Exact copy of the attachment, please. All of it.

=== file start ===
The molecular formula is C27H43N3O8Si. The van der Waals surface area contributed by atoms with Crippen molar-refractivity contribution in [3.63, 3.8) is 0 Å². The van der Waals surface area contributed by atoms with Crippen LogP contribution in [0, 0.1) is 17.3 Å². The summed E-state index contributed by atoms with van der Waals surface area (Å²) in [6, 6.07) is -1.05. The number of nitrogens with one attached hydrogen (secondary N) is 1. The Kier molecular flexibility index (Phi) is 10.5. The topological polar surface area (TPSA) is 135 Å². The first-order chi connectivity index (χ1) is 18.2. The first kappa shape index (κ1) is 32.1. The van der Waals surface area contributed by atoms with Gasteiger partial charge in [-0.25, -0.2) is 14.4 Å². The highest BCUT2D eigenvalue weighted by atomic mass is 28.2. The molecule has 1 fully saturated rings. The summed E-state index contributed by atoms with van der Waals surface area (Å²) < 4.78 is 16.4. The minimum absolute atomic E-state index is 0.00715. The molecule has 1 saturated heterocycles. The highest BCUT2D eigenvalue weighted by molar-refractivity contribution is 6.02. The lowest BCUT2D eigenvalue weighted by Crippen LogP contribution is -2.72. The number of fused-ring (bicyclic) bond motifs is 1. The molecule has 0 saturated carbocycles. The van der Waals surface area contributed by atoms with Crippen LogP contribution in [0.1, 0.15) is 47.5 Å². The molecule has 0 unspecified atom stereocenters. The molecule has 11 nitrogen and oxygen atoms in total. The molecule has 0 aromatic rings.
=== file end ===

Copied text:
The molecular formula is C27H43N3O8Si. The van der Waals surface area contributed by atoms with Crippen molar-refractivity contribution in [3.63, 3.8) is 0 Å². The van der Waals surface area contributed by atoms with Crippen LogP contribution in [0, 0.1) is 17.3 Å². The summed E-state index contributed by atoms with van der Waals surface area (Å²) in [6, 6.07) is -1.05. The number of nitrogens with one attached hydrogen (secondary N) is 1. The Kier molecular flexibility index (Phi) is 10.5. The topological polar surface area (TPSA) is 135 Å². The first-order chi connectivity index (χ1) is 18.2. The first kappa shape index (κ1) is 32.1. The van der Waals surface area contributed by atoms with Gasteiger partial charge in [-0.25, -0.2) is 14.4 Å². The highest BCUT2D eigenvalue weighted by atomic mass is 28.2. The molecule has 1 fully saturated rings. The summed E-state index contributed by atoms with van der Waals surface area (Å²) < 4.78 is 16.4. The minimum absolute atomic E-state index is 0.00715. The molecule has 1 saturated heterocycles. The highest BCUT2D eigenvalue weighted by molar-refractivity contribution is 6.02. The lowest BCUT2D eigenvalue weighted by Crippen LogP contribution is -2.72. The number of fused-ring (bicyclic) bond motifs is 1. The molecule has 0 saturated carbocycles. The van der Waals surface area contributed by atoms with Crippen LogP contribution in [0.1, 0.15) is 47.5 Å². The molecule has 0 unspecified atom stereocenters. The molecule has 11 nitrogen and oxygen atoms in total. The molecule has 0 aromatic rings.